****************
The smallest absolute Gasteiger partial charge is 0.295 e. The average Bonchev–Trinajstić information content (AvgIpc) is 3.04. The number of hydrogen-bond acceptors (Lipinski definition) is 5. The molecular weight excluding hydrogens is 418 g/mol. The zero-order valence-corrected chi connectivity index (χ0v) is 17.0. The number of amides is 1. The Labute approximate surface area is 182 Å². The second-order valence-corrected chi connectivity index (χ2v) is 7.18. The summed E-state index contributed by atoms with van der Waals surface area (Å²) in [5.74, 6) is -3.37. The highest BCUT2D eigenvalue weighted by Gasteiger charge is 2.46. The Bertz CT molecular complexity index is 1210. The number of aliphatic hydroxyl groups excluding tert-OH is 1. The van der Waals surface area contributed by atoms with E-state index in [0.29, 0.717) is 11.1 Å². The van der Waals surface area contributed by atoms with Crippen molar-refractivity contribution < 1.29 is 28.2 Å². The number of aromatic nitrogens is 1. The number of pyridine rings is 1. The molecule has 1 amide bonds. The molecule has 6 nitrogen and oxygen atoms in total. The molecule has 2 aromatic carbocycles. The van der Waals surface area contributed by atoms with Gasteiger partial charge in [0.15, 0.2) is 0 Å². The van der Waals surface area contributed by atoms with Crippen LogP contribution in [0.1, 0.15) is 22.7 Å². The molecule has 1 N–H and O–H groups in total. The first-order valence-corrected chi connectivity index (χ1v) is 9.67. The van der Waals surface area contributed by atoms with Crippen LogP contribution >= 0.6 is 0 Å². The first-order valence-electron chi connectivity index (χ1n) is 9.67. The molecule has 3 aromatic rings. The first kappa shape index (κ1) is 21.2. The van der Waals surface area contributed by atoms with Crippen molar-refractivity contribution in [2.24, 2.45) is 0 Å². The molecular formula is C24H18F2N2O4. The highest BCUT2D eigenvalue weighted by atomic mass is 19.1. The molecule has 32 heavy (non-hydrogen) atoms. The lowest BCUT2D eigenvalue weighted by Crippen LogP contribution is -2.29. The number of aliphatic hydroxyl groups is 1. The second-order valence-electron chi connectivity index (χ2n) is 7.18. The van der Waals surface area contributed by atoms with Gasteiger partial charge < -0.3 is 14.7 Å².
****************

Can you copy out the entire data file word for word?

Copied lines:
The smallest absolute Gasteiger partial charge is 0.295 e. The average Bonchev–Trinajstić information content (AvgIpc) is 3.04. The number of hydrogen-bond acceptors (Lipinski definition) is 5. The molecular weight excluding hydrogens is 418 g/mol. The zero-order valence-corrected chi connectivity index (χ0v) is 17.0. The number of amides is 1. The Labute approximate surface area is 182 Å². The second-order valence-corrected chi connectivity index (χ2v) is 7.18. The summed E-state index contributed by atoms with van der Waals surface area (Å²) in [5.74, 6) is -3.37. The highest BCUT2D eigenvalue weighted by Gasteiger charge is 2.46. The Bertz CT molecular complexity index is 1210. The number of aliphatic hydroxyl groups excluding tert-OH is 1. The van der Waals surface area contributed by atoms with E-state index in [0.29, 0.717) is 11.1 Å². The van der Waals surface area contributed by atoms with Crippen molar-refractivity contribution < 1.29 is 28.2 Å². The number of aromatic nitrogens is 1. The number of pyridine rings is 1. The molecule has 1 amide bonds. The molecule has 6 nitrogen and oxygen atoms in total. The molecule has 2 aromatic carbocycles. The van der Waals surface area contributed by atoms with Gasteiger partial charge in [0.15, 0.2) is 0 Å². The van der Waals surface area contributed by atoms with Crippen LogP contribution in [0.1, 0.15) is 22.7 Å². The molecule has 1 N–H and O–H groups in total. The first-order valence-corrected chi connectivity index (χ1v) is 9.67. The van der Waals surface area contributed by atoms with Crippen LogP contribution >= 0.6 is 0 Å². The first-order valence-electron chi connectivity index (χ1n) is 9.67. The molecule has 3 aromatic rings. The first kappa shape index (κ1) is 21.2. The van der Waals surface area contributed by atoms with Crippen molar-refractivity contribution in [2.24, 2.45) is 0 Å². The molecular formula is C24H18F2N2O4. The highest BCUT2D eigenvalue weighted by atomic mass is 19.1. The molecule has 32 heavy (non-hydrogen) atoms. The lowest BCUT2D eigenvalue weighted by Crippen LogP contribution is -2.29. The number of aliphatic hydroxyl groups is 1. The second-order valence-electron chi connectivity index (χ2n) is 7.18. The van der Waals surface area contributed by atoms with Gasteiger partial charge < -0.3 is 14.7 Å².